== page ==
Gelfand-Tsetlin Patterns

Contents

# 1. Definition

A **Gelfand-Tsetlin pattern** (or GT-pattern) is a triangular configuration of non-negative integers,

$$\begin{array}{cccccccccccccc} x_{n1} & & x_{n2} & & \cdots & & x_{nn} \\ & \ddots & & \ddots & & & & & \\ & & x_{21} & & x_{22} \\ & & & x_{11} &\end{array}$$

where the entries must satisfy the conditions $x_{i+1,j} \geq x_{ij}$ and $x_{ij} \geq x_{i+1,j+1}$ for all values of $i$, $j$ where the indexing is defined. The conditions ensure every row in the pattern defines an integer partition. Furthermore, any two adjacent rows define a skew shape.

There is a natural bijection between GT-patterns and semi-standard Young tableaux; The skew shape defined by row $j$ and $j+1$ (counting from the bottom) in a GT-pattern describes which cells in the corresponding tableau contain $j$.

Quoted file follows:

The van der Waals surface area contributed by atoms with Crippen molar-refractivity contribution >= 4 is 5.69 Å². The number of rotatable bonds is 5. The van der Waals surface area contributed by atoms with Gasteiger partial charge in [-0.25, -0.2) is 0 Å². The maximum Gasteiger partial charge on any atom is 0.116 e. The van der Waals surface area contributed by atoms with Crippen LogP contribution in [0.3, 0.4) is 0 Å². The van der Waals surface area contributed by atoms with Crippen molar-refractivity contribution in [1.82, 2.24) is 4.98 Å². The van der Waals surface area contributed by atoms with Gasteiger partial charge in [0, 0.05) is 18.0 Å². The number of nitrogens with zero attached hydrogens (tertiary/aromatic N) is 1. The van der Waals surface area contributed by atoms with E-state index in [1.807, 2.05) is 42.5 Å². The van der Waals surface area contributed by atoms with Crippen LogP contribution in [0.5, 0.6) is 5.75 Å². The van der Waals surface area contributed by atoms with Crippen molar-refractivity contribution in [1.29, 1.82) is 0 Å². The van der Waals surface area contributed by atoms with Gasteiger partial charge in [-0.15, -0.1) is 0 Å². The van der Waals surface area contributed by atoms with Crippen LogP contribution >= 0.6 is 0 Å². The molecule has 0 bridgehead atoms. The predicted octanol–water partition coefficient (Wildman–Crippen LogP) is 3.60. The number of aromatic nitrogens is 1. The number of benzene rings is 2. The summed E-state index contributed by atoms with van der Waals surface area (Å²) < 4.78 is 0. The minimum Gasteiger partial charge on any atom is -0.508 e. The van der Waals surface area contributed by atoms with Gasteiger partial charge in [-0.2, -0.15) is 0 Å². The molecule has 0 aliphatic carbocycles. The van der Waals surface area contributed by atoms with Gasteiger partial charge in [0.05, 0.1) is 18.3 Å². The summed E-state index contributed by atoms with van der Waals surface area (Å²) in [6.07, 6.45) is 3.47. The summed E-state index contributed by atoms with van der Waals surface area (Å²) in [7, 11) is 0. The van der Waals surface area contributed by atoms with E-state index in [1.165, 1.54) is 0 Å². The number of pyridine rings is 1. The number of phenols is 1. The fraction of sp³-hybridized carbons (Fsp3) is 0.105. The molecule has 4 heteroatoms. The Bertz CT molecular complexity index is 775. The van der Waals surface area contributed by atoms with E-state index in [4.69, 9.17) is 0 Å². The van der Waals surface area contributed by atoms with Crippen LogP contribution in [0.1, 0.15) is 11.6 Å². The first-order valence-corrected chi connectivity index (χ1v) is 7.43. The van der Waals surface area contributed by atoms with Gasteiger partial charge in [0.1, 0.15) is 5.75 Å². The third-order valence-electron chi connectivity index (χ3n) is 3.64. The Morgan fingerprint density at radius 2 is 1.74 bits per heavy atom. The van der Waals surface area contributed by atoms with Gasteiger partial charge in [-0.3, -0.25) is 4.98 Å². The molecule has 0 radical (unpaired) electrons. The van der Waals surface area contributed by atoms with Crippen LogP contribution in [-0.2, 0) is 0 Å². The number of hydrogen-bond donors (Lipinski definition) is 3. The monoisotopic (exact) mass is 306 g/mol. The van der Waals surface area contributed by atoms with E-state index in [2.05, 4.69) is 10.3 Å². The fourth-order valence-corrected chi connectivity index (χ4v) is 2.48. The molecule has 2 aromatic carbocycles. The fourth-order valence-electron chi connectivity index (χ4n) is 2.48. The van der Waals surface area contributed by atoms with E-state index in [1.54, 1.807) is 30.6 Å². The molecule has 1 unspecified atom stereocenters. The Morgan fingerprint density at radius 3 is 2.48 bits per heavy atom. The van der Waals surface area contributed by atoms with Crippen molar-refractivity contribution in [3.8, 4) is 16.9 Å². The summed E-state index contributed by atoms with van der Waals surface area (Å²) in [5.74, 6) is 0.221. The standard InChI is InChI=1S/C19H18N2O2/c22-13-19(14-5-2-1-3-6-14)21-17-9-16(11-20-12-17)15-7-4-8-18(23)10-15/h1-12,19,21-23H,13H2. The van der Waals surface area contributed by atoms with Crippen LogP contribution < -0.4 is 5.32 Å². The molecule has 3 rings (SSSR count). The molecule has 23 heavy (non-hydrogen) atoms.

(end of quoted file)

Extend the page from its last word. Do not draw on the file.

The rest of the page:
# 2. Gelfand-Tsetlin Polytopes

The inequalities above (with a fixed top row and fixed row sums) describe a polytope in $\mathbb{R}^{\frac{n(n+1)}{2}}$, and each GT-pattern therefore naturally corresponds to a lattice point inside this polytope. This type of polytope has integer vertices.

The usual definition of a *Gelfand-Tsetlin polytope* is to impose an additional restriction on the row sums. Thus, the GT-polytope $P_{\lambda,w}$ is defined as all real Gelfand-Tsetlin patterns $(x_{ij})$ such that $x_{ni}=\lambda_i$ and $\sum_i (x_{j,i}-x_{j-1,i}) = w_j$ where $x_{ij}=0$ whenever the indexing is outside the triangular array. Then, the lattice points in $P_{\lambda,w}$ are in bijection with semi-standard Young tableaux of shape $\lambda$ and type $w$, and the lattice points are counted by the Kostka numbers $K_{\lambda w}$.

The vertices of these polytopes are for small examples integral [KTT04], but there are families of GT-patterns where the GT-polytope has arbitrary large *denominator*, see [Lo04].

Hence, for each pair $(\lambda,w)$ the polytope can $P_{\lambda,w}$ either be

- Empty
- Integral
- Non-integral